RISMEDIA, Oct. 20, 2008- had one of the best articles I have read in a long time about the true state of the real estate market. It focused on the power of emotions. I wanted to share some of their comments mixed in with my own commentary on the Raleigh real estate market.
Fear is a powerful motivator. It can drive banks to failure, nations to war and people watching their growing waistlines to put down that third slice of pizza.
Extreme fear, mixed with hope, was behind recent manic gyrations in the world’s stock markets and has been the only reason why the buyers and sellers in Raleigh are real estate frozen. The Raleigh real estate market has so many buyer and sellers both wanting the same thing, a new home. Yet fear is keeping them from moving towards one today when the interest rates are low and the inventory is plentiful. Interest rates are expected to grow to 8% next. Whatever the buyer thinks he will save by waiting will cost him triple with a higher interest rate. Most buyers never calculated the cost of waiting. They will be shocked when they realize that the $10,000 they thought they would save by waiting actually cost them $200 more per month in a payment which equals a $72,000 loss over 30 years. It is sad for me to watch FEAR keep buyers from making a great investment decision. Remember in 1990 when the media said, “don’t buy real estate”. I bet everyone who bought in 1990 is very glad they did. 15 years of incredible appreciation is what they were able to take to the bank.
Hope also is a powerful motivator.
To think, the financial crisis gripping us today started when people imbued with hope purchased homes they could not afford. That misplaced emotion led to a massive housing market bubble.
The bubble started bursting in other markets two years ago. It appeared for awhile that Raleigh was not going to suffer because of our healthy economy. The reality is the Raleigh real estate market had a small bubble burst last June. By comparison it should have remained very small but, fear is making it bigger every day. We have many sellers struggling to sell and buyers afraid to buy for unrealistic reason caused by false fear.
The media and the financial districts both live together in New York. Doom and gloom live next door to each other. They see each other daily at the local pubs, delis and subways. Doom loves gloom because it sells their air time and the fall out for Raleigh of doom and gloom spending so much time together in New York is buyers missing great houses and seller growing weary by waiting.
I just spent three days at a Mastery Weekend event with top REALTORS from all over the country. I spoke to agents from New York, Florida, Nevada, California and Virginia that reported 50 to 80 percent of their sellers are in short sale. The Raleigh real estate market is nowhere close to those numbers. Short Sales have grown but, I am only experiencing approximately 8% of my market. We did not have a bubble because our appreciation rates have always been steady. Raleigh real estate is experiencing a ripple effect but it is small by comparrision.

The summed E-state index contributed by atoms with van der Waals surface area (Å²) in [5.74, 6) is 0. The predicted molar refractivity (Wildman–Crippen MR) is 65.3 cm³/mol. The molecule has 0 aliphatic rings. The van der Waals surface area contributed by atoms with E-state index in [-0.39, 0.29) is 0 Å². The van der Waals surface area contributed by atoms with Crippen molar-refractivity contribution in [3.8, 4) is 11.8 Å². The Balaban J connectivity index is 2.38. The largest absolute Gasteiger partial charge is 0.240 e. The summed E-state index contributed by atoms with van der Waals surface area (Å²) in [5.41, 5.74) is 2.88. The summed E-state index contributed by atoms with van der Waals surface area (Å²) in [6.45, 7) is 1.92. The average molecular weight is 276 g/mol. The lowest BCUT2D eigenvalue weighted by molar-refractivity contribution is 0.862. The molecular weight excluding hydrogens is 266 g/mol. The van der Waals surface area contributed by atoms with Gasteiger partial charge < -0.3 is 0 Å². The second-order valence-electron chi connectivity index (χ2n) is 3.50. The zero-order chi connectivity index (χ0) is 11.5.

In September Raleigh was ranked as the 7th best real estate market in the country. I am so thankful to be living and working in Raleigh! In spite of fear I have had several homes sell recently with multiple offers. I also have others that sit and wait for no reason other than fear. Great houses, perfect condition, priced well and not sold because buyers are frozen with fear.
Anger, is also at play in the Raleigh real estate market.
It was a seller’s market 18 months ago and it is a buyers market now. The industry always fluctuates between those two groups. As a result, buyers and sellers deal with different emotions depending on which way the pendulum is swinging.
Buyers are afraid to buy because they think prices are going to go down more and sellers are really angry. Sellers express anger by saying things like, ‘My neighbor got $50,000 more for their house a year ago. Why can’t I get that now?” “What are you going to do to sell my house?” “Why won’t buyers make an offer?” “I am going to take my home off the market and wait”.
By contrast, a year ago, it was buyers who were “really angry because prices were so high. Buyers found themselves competing with other buyers for the same house driving prices even higher. They experienced the frustration of losing homes they really wanted in bidding wars with other buyers. Starting over to find another home with time pressures caused by relocation or pending sales date on their existing sold home.
While many buyers are afraid to purchase too soon, those that do make a bid on a home become very cocky. They come in with low-ball offers and they ask for everything! They want everything fixed, and they expect a low price too.
Desperation, of course, is another powerful motivator.
Amid financial chaos and the volatility of world stock markets, it is puzzling, yet somehow reassuring, that the most powerful forces controlling our economic destiny happen to be our own emotions. Isn’t it time to get them in check before our country implodes? We have the power to control our emotions.